I left home at 18 totally unprepared for basic life tasks like working a job, having a girlfriend, maintaining friendships, etc. Being raised by my mom meant that not only did I inherit her depression (genetic), I was also taught I was incompetent and incapable of taking care of myself. Mom is an old-school Southern woman. Her self-worth is defined by her ability to please a man - very typical of her generation. Needless to say, she wasn't well-equipped to teach a child how to navigate life. I didn't get good basic life skills because she simply had none to give.
I started doing drugs in high school and then REALLY started doing drugs as I entered my 20s. I know now I was self-medicating my feelings of depression, terror, and being totally alone in the world. This behavior continued through my first marriage and all through my college years. Thank God I had something to help me cope! What I didn't know was the party was about to end and I would have to face how I really felt.
Severe Depression: A Mask for Anxiety?
I was very depressed all throughout my 20s. I tried to commit suicide several times. I was coping with depression mostly by substance abuse and extreme dependence on my wife at the time. We divorced in 1996, the same year I turned 30. That was also the year I sought help for my drug addiction and got clean and sober for the first time since junior high school.
What's interesting is that my depression got a lot better, probably because I wasn't using depressant drugs anymore. The flip side is my anxiety got much, MUCH worse. I hadn't had big problems with anxiety until I cleaned up. It's been quite a battle since then. It's ironic...
I've been drug free (except for anti-depressant meds) for 15 years now. Suicidal depression is no longer an issue for me. Now I'm battling GAD, SAD and agoraphobia. Of all these, GAD is the worst. I'm basically just always worrying. I take medication for it, and that definitely helps some. I do regular therapy, including CBT and EMDR. I practice living mindfully (in the moment) as much as possible. But it's still hard.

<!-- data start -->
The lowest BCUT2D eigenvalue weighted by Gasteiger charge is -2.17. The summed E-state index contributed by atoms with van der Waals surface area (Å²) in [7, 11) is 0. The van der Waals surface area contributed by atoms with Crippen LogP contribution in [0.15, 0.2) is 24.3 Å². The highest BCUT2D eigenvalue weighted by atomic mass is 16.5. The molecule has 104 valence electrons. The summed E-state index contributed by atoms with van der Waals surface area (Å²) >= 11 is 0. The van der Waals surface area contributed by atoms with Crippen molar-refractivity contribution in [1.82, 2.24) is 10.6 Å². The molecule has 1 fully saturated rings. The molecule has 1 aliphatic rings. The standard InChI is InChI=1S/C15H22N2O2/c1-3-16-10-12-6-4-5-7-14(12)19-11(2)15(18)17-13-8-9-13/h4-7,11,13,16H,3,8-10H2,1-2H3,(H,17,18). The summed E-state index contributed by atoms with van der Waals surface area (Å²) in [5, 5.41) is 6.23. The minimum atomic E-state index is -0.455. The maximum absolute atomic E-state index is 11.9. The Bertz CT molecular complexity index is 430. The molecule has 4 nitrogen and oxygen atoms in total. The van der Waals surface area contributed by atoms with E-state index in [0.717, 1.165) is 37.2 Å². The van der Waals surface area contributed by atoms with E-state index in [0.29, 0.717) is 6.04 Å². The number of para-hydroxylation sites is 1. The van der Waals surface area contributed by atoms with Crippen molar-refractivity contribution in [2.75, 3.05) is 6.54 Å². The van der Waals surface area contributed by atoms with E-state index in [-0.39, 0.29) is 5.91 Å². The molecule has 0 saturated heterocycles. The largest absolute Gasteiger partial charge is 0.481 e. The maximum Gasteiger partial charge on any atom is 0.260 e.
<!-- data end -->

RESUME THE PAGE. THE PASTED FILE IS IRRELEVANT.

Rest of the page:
My Anxiety Successes
I've also had a lot of success overcoming and coping with anxiety disorder. It's much better than it was say 10 years ago. I've learned a lot of very effective skills through Dialectical Behavioral Therapy (DBT). I did a 6 month intensive course of it 5 years ago and it's formed the basis of my anxiety recovery program. I was able to cure myself of a bad case of driving phobia using a combination of DBT and meditation.
I believe the only way for me to get better is to focus on changing my behavior. Changed behaviors really do lead to changed feelings. I know the relief I've experienced from painful anxiety feelings is mostly due to changing my behavior via CBT / DBT. Mindful living and meditation allow me to "hang in there" when the fear feelings get really intense (which they definitely still do sometimes).
I'm going to keep fighting to lead a happy, fulfilling life as free from fear as possible - not just for myself but also for my 2 kids. The only way to do that is to keep learning new skills and be part of a community of people who really know what it's like. Most people don't understand how hard living with anxiety disorder is. Unless you've experienced it yourself, you can't really know what it feels like.
I'm really grateful to be part of this community and would love to connect with anyone on here, especially anyone struggling with GAD. That's the hardest thing for me right now.
Thanks for being here and for letting me share my story.